"Why has no one tried to get rid of them?" asked Diane. "I mean we’re talking centuries of suffering here. Surely there must be some way of doing so."
"Yes," said Feils, "there is a way." and he looked sadly eastward before continuing. "To the east, legend has it, there is a golden sword. It is said to be the key to our salvation. Many brave men, among them my father and elder brother, have gone in search of this sword. Not one of them has ever returned."
Des and Diane sat digesting what they had just been told. The full impact of what had happened finally hit them. Improbable as it seemed, they had somehow crossed some sort of inter-dimensional barrier. It couldn’t be happening to them. This sort of thing only happened in fantasy books. But here they were, both wide awake, and everything was very real. Diane looked at Des, he had a far away look in his eyes and read him like a book.
"Oh no!" she exclaimed, "Des we are not, I repeat not going after that sword."
"But...." Des began.
"No!" she cut in, "I value you too much." and she gave him a hug and a kiss. Des did not reply, and Diane knew from past experience that his silence was far more effective than any arguing he could have done to convince her that his mind was made up. With a sigh of resignation, she turned to Feils and asked him to tell them more.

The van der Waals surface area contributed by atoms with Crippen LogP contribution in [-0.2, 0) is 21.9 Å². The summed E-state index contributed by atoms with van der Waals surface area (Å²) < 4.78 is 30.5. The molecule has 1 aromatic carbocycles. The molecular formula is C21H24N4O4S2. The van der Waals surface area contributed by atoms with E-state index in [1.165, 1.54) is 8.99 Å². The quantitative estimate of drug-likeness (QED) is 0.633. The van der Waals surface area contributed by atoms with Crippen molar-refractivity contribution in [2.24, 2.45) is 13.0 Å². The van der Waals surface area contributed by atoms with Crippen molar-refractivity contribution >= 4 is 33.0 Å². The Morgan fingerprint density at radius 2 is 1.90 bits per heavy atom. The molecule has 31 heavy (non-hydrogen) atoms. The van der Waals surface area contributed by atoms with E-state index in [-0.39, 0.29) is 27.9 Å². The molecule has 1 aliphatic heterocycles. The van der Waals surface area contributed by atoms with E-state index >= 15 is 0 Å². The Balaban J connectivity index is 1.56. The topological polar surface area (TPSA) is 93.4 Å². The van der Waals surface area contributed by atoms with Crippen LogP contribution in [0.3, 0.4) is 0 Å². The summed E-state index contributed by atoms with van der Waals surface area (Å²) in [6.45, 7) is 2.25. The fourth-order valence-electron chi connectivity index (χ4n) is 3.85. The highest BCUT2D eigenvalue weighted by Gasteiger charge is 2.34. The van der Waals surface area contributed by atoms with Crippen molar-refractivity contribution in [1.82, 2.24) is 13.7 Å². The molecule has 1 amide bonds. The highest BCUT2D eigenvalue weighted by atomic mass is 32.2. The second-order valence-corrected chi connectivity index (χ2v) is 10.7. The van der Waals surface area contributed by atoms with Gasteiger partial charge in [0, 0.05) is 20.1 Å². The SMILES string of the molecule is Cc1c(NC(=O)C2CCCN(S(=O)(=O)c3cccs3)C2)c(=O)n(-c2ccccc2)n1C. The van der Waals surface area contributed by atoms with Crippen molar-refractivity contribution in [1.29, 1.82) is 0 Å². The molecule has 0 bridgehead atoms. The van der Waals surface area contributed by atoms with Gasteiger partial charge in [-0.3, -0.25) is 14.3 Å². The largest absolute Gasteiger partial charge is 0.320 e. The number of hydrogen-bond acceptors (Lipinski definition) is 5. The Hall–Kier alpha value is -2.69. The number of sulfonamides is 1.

"I’ve told you as much as I know," he said "and it is clear to me that you two are not of Eardon. Tomorrow we shall go to see Blain. He will be able to tell you far much more than I. Come let us eat now."
"Who is Blain?" asked Diane.
"You shall find out tomorrow," replied Feils "He will have some answers for us all. Now, please, let us eat." He gestured towards the centre of the room.
They had been so engrossed by Feils’ account that they had failed to notice that the table in the centre of the room had been laid with supper. There was mushroom soup, freshly baked bread, a steaming joint, potatoes, peas, and carrots. A short, plump cheerful old lady then walked in with an apple pie for dessert and put it down by the fire to keep it warm.
"This is my mother, Melda." said Feils. Her ruddy face was lined with care but there was a merry twinkle in her eye that brightened her whole face. It was she who had prepared the meal and laid the table.
"Hi!" said Des and Diane in unison.